A few years ago, I was on an executive retreat with 10 friends, all of whom run successful businesses. The idea was that we would learn from one another about how to grow our companies and deal with the challenges we faced.
John Drury, who became an executive coach after selling his advertising agency, served as our moderator. In an exercise that I will never forget, he asked us to list three adjectives to define the person we admire most.
“Generous, insightful and honest” is what I wrote. I was describing my dad.
Then John asked us to do the opposite; think of the person we detest the most and describe that person in three words. My negative adjectives were about a guy who had recently embezzled from our company. I wrote: “Greedy, oblivious, liar.”
John then asked each of us to talk about the people we chose. It was at this point that the real lesson began.
Before the retreat, John asked each of us for the contact information for someone who knew us best. Unbeknown to us, he privately contacted each person and asked: “What is his blind spot?” John figured correctly that the people closest to us would see something we may be missing.
After each of us presented, John pointed out that our positive adjectives were almost always the exact opposite of those we used to describe our villain. My case was the perfect example of opposite descriptions: generous vs. greedy, insightful vs. oblivious and honest vs. liar.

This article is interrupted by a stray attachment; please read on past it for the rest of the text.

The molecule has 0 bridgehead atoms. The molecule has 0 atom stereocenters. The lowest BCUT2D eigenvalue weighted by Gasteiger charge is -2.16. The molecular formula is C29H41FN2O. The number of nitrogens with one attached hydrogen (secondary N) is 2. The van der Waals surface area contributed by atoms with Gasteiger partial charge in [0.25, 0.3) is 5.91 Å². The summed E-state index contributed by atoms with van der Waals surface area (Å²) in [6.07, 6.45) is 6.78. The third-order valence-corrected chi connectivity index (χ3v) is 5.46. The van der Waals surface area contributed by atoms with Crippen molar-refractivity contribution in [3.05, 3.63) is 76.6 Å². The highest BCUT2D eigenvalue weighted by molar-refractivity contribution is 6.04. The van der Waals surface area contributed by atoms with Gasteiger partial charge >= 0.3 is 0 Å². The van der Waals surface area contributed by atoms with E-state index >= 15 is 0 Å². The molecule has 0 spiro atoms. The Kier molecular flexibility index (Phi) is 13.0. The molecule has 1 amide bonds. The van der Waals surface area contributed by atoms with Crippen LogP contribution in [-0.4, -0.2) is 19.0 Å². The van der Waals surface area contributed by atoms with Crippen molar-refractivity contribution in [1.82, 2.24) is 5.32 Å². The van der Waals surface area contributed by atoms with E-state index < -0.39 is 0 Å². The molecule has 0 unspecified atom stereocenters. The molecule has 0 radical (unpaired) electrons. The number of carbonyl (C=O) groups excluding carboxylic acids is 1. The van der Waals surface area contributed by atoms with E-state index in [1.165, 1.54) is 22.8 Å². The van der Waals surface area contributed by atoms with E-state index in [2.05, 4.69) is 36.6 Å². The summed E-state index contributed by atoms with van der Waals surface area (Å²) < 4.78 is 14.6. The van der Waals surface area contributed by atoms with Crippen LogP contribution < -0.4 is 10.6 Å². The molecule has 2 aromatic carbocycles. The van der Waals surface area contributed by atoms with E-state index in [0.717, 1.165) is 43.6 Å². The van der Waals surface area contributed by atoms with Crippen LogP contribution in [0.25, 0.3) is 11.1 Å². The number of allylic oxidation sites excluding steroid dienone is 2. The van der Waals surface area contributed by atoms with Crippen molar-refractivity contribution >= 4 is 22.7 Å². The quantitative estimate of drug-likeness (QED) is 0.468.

But it got stranger. After pointing out the polarity of our examples, he opened a sealed envelope to read verbatim what those people closest to us had said about our blind spots. In every case, it was shocking how close each of us had described the people we hated.
The lesson was simple: When we have a visceral, negative reaction to someone, we are usually fighting what we dislike most about ourselves. So when we are lashing out about things we “hate” in others, we might actually be fighting our own demons—our ghosts.
For example, at my absolute worst, I can be greedy, unaware and untruthful.
The best leaders have figured this out. They have learned to step back from moments of anger and be curious about what has them so upset. They notice that they are likely projecting; they are more upset about the worst in themselves than the person sitting in front of them.
So once you notice this to be true, what do you do with it?
Personally, I always ask myself: “Am I slipping? Am I being the person I want to be? Am I living with integrity?”
More broadly, the answer is pretty simple: Keep noticing. Keep pausing. Keep trying to get better.
Remember, God isn’t finished with you yet.